DF-41 launch comes amid heightened tensions over S. China Sea
China conducted another flight test of its newest and longest-range intercontinental ballistic missile last week amid growing tensions with the United States over the South China Sea.
Pentagon officials told the Free Beacon the flight test of the new road-mobile DF-41 missile took place Tuesday with two multiple, independently targetable reentry vehicles, or MIRVs, that were monitored in flight by U.S. military satellites and other regional sensors.
The latest flight test followed an earlier, rail-based canister ejection test of a DF-41 on Dec. 5.
U.S. Strategic Command commander Adm. Cecil Haney said Jan. 22 that China’s multiple warhead missiles are part of a significant investment in both nuclear and conventional forces.
“China is re-engineering its long-range ballistic missiles to carry multiple nuclear warheads,” Haney said in a speech.
The flight test came around the same time that a high-ranking Chinese general made an unusual visit to a disputed South China Sea island. Also, the missile test occurred three days before Defense Secretary Ash Carter visited the aircraft carrier USS Stennis as it sailed in the South China Sea.
The Pentagon has said China is covertly building military bases on disputed islands in the sea. Beijing has accused Washington of militarizing the sea by deploying warships and bolstering regional alliances.
Disclosure of the DF-41 test follows a newsletter report last month that stated China is nearing deployment of the new ICBM.
Kanwa Asian Defense reported last month that the new ICBM is in the final testing phase, and its expected deployment area will be near Xinyang in Henan province, in central China.
From that location, the missile would be capable of striking the United States in around 30 minutes, either through a polar trajectory or over the Pacific.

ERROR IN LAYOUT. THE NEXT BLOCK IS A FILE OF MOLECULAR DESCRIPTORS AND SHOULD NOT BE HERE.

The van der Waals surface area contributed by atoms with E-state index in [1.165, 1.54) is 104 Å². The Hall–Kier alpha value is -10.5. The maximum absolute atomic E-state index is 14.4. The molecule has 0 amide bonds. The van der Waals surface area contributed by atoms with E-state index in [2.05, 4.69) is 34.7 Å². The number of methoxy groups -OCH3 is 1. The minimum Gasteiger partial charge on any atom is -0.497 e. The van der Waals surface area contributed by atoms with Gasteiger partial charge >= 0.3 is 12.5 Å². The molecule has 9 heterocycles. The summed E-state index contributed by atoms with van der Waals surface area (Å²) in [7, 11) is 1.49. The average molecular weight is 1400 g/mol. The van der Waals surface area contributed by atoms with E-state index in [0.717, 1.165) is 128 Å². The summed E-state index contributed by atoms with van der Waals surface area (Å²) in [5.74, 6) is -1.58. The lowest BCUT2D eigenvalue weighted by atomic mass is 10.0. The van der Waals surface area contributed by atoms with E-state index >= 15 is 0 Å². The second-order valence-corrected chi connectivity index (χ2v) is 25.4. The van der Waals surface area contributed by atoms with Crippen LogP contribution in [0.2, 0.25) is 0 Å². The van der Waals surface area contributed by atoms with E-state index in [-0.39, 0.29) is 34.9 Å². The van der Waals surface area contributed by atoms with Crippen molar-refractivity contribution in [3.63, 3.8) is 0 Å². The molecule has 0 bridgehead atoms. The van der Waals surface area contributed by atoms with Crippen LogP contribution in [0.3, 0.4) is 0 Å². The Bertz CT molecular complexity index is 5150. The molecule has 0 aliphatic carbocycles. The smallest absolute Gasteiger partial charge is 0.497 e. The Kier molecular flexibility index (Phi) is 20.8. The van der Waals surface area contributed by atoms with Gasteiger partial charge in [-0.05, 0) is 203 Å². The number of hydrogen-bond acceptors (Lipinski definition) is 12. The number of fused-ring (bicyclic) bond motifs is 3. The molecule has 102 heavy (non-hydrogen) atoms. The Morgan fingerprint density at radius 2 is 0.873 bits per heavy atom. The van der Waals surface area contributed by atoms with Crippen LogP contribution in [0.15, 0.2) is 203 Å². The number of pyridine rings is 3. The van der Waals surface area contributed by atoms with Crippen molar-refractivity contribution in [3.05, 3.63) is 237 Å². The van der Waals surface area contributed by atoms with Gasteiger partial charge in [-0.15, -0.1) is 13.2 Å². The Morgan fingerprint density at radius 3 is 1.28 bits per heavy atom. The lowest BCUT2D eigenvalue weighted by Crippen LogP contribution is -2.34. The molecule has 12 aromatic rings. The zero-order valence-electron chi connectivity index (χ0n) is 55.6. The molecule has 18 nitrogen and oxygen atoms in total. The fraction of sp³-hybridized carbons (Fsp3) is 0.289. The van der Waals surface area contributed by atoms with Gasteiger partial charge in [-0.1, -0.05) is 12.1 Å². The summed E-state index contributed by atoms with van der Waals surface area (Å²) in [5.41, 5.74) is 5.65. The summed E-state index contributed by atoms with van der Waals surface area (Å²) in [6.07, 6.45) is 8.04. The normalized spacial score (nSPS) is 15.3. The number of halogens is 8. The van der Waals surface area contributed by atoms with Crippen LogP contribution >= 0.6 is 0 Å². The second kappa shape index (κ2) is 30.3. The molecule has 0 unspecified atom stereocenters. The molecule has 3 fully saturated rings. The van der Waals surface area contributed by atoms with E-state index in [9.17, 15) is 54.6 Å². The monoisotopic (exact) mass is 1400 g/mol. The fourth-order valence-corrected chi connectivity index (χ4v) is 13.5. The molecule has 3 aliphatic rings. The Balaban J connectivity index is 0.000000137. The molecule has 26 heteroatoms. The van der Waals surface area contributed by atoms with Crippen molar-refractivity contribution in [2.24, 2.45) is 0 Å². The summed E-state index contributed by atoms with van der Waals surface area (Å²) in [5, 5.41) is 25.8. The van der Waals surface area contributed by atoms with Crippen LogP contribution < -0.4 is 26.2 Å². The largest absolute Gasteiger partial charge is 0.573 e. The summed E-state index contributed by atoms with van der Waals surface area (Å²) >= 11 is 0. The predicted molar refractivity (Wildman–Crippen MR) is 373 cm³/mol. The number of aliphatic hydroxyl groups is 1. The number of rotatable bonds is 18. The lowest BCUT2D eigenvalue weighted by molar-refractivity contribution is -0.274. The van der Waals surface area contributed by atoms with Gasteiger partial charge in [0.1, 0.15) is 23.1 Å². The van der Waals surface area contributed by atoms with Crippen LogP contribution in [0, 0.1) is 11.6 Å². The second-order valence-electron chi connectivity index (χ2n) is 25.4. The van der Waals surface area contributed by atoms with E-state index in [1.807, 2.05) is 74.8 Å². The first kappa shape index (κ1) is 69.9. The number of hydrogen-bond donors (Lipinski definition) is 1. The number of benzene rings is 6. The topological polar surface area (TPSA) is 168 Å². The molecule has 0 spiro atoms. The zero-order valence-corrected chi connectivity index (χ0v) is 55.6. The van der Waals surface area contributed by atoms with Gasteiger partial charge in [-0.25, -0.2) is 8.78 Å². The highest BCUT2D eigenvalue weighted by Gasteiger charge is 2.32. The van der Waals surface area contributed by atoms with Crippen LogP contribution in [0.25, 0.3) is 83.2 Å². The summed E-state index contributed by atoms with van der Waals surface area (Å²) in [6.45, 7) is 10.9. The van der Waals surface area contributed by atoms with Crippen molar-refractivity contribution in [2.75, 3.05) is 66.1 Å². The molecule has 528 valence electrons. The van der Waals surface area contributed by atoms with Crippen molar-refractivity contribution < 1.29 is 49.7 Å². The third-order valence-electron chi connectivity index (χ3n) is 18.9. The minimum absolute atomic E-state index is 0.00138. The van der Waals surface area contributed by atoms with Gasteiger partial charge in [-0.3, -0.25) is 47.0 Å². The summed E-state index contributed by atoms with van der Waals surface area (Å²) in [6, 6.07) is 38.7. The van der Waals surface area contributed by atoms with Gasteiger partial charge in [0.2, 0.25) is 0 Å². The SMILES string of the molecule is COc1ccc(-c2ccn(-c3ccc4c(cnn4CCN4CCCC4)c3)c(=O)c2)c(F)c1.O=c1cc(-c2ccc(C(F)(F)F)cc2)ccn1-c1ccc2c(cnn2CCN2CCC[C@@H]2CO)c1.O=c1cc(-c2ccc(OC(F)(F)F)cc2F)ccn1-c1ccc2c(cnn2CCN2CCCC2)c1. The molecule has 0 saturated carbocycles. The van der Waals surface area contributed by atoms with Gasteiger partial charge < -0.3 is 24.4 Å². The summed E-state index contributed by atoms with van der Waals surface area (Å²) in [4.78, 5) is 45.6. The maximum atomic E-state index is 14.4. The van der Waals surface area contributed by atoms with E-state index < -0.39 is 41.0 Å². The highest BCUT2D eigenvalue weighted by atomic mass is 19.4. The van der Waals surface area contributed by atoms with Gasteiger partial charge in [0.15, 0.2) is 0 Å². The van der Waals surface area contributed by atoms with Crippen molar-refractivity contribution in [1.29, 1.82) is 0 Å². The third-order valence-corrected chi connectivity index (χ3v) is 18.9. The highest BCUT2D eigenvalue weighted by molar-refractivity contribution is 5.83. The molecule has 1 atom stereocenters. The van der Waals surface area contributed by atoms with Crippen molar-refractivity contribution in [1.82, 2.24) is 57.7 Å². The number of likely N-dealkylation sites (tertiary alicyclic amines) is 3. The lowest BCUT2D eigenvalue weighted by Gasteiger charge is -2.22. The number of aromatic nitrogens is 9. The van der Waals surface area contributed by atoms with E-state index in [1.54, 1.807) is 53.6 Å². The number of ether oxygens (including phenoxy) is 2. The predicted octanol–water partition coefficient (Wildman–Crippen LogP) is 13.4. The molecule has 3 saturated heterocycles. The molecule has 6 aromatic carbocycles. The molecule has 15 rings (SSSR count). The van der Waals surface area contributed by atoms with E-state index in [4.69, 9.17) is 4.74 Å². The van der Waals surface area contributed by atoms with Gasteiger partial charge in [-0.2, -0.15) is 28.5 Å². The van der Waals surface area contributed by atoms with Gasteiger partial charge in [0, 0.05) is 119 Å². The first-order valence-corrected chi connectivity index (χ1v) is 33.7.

The new missile poses a significant strategic threat because it is larger than other road-mobile ICBMs and the new JL-2 submarine-launched ballistic missile.
The DF-41 is assessed by U.S. intelligence agencies to be powerful enough to deliver between six and 10 warheads up to 7,456 miles—far enough to reach every corner of the United States from launch areas in eastern China.
Rick Fisher, a China military affairs analyst, said the latest launch is the seventh reported flight test of the DF-41, an indication the ICBM will soon be deployed with the newly-renamed PLA Rocket Forces.
China also has begun retrofitting older, single warhead DF-5 ICBMs with MIRVs, according to defense officials, who said the uploading was detected over the past several months.
China is currently engaged in a large-scale buildup of nuclear forces and missile delivery systems that include new missiles and a hypersonic glide vehicle—a weapon that can maneuver to avoid missile defenses in delivering nuclear or conventional warheads.
Full article: China Flight Tests New Multiple-Warhead Missile (Washington Free Beacon)